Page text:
Wednesday, July 20, 2011

A letter to Mayor Colombi.

Dear Mayor Colombi,

A thousand thank yous for your continuing support of our Crows Woods gardens.

We gardeners are already harvesting bumper crops – with our “help-yourself table” regularly humped with monster zucchini.  My garden neighbor, Paul Eckman, and our web page editor, Mauricio Suarez, already boast 10-foot tall corn!  No exaggeration there.

Bless my soul, an hour ago I lugged home a ripe tomato, Swiss chard, cucumbers, zucchini, yellow squash, green beans, one  pepper, two onions, and a fistful of zinnias and purple cone flowers.  I could have brought home ripe eggplants, but I forgot my scissors that make it easier to cut down the fruit.   So for lunch I invented an open-faced Swiss chard/onion/red pepper sandwich made with egg and Parmesan cheese.  (I’m always inventing new recipes.) Oh, yes, and I ate the fresh green beans.  Last week I made and froze a huge batch of pesto made from my rioting basil plants.  I haven’t yet had time to harvest what appears to be a bumper crop of potatoes.

By the way, you should see the shoulder-tall tomato plants and the reach-for-the-sky sunflowers in former Commissioner John Reisner’s plot.  John’s one of my garden neighbors.   Alas, the squash borer took out John’s zucchini.

I think this is our best year yet in the gardens.  None of this would be possible without your continuing support.  When our gardens moved to this site, we could hardly find an earthwork.  Now the earthworms regularly convene dance parties.  Of course, we feed them.  I dig into my plot almost all my fruit and vegetable waste – summer and winter – and shredded leaves.  After Halloween and Thanksgiving last fall,  I lugged in  15 bales of hay  that I begged from co-operative householders around town.  In the fall I’m always on the lookout for bales of hay on my 3-mile morning walk.   Everyone seems happy to let me recycle their hay.  The earthworms love it.  The weeds hate it.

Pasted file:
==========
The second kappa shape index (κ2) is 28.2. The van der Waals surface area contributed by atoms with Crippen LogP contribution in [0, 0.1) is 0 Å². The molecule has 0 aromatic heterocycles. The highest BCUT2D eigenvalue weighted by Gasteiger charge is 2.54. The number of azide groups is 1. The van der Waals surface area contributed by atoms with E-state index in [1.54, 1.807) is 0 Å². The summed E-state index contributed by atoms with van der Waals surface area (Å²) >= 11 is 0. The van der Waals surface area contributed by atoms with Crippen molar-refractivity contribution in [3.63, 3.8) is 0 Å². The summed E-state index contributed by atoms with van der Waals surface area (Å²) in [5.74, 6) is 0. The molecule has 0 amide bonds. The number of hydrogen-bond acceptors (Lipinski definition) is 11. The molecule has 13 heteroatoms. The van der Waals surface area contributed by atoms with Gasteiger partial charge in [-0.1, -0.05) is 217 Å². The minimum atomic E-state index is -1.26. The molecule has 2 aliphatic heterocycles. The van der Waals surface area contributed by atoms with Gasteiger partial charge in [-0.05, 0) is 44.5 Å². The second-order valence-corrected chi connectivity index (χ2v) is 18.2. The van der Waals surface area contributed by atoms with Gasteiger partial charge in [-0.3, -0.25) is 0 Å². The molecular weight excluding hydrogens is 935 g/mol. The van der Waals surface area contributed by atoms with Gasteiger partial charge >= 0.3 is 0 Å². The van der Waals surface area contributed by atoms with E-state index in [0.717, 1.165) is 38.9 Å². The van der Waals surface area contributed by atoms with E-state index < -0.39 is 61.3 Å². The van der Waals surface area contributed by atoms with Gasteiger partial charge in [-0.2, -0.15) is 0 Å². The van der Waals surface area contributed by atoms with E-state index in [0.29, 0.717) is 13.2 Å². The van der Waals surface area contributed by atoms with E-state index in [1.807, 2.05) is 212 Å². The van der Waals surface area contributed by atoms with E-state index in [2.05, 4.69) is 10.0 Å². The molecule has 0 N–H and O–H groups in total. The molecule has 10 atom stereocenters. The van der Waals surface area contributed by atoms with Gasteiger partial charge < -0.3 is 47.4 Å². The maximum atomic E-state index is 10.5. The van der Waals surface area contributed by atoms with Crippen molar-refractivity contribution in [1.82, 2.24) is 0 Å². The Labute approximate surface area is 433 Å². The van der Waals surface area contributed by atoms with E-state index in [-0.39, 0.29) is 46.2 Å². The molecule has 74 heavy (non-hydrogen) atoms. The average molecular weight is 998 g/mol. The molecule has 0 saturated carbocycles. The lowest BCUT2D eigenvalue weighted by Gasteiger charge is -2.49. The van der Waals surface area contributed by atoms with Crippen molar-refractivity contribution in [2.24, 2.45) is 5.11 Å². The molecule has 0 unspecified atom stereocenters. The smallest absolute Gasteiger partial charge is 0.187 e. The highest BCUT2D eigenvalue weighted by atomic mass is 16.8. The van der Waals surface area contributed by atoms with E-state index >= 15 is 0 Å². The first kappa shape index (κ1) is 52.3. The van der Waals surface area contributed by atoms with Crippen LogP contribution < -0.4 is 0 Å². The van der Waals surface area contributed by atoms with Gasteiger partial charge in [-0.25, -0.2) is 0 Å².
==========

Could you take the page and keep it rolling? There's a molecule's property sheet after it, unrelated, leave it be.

Please come and visit our gardens.  I want you to see with your own eyes what you have helped us create.   If you send me an-e-mail to let me know when you’re coming, I’ll bring my camera and take a picture of you—pose you maybe next to the 10-foot-high corn – a picture for your refrigerator or for your scrapbook of your accomplishments in serving over 80 very happy gardeners.

I’d write a letter-to-the-editor about all this happiness in our gardens, but it might invite tomato and zucchini-snatchers.  Yes, thieves do poach in our plots.

By the way, we do have a waiting list -- folks hoping  that someone will hate weeding,  get sun stroke, or move away.

Everlastingly thankful, I am

Mary Previte, plot # 21

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